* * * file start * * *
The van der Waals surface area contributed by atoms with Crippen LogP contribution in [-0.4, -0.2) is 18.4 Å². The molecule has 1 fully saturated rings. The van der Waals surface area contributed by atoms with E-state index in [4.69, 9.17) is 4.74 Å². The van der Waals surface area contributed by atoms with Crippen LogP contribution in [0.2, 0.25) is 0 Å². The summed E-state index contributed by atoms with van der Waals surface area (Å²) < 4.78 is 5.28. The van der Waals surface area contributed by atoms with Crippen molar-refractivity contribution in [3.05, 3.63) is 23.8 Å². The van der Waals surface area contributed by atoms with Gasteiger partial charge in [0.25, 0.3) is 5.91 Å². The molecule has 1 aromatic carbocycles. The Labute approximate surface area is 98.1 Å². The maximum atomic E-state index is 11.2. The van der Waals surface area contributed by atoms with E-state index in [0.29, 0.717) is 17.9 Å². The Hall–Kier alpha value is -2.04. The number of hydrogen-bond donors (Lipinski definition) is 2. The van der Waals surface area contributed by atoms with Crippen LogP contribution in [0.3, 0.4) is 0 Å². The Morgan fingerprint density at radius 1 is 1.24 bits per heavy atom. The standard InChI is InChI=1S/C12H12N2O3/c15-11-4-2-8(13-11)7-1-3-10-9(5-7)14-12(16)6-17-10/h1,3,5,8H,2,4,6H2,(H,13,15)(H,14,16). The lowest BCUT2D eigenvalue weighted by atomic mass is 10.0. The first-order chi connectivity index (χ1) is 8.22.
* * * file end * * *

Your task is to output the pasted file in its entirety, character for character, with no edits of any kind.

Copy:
The van der Waals surface area contributed by atoms with Crippen LogP contribution in [-0.4, -0.2) is 18.4 Å². The molecule has 1 fully saturated rings. The van der Waals surface area contributed by atoms with E-state index in [4.69, 9.17) is 4.74 Å². The van der Waals surface area contributed by atoms with Crippen LogP contribution in [0.2, 0.25) is 0 Å². The summed E-state index contributed by atoms with van der Waals surface area (Å²) < 4.78 is 5.28. The van der Waals surface area contributed by atoms with Crippen molar-refractivity contribution in [3.05, 3.63) is 23.8 Å². The van der Waals surface area contributed by atoms with Gasteiger partial charge in [0.25, 0.3) is 5.91 Å². The molecule has 1 aromatic carbocycles. The Labute approximate surface area is 98.1 Å². The maximum atomic E-state index is 11.2. The van der Waals surface area contributed by atoms with E-state index in [0.29, 0.717) is 17.9 Å². The Hall–Kier alpha value is -2.04. The number of hydrogen-bond donors (Lipinski definition) is 2. The van der Waals surface area contributed by atoms with Crippen LogP contribution in [0.3, 0.4) is 0 Å². The Morgan fingerprint density at radius 1 is 1.24 bits per heavy atom. The standard InChI is InChI=1S/C12H12N2O3/c15-11-4-2-8(13-11)7-1-3-10-9(5-7)14-12(16)6-17-10/h1,3,5,8H,2,4,6H2,(H,13,15)(H,14,16). The lowest BCUT2D eigenvalue weighted by atomic mass is 10.0. The first-order chi connectivity index (χ1) is 8.22.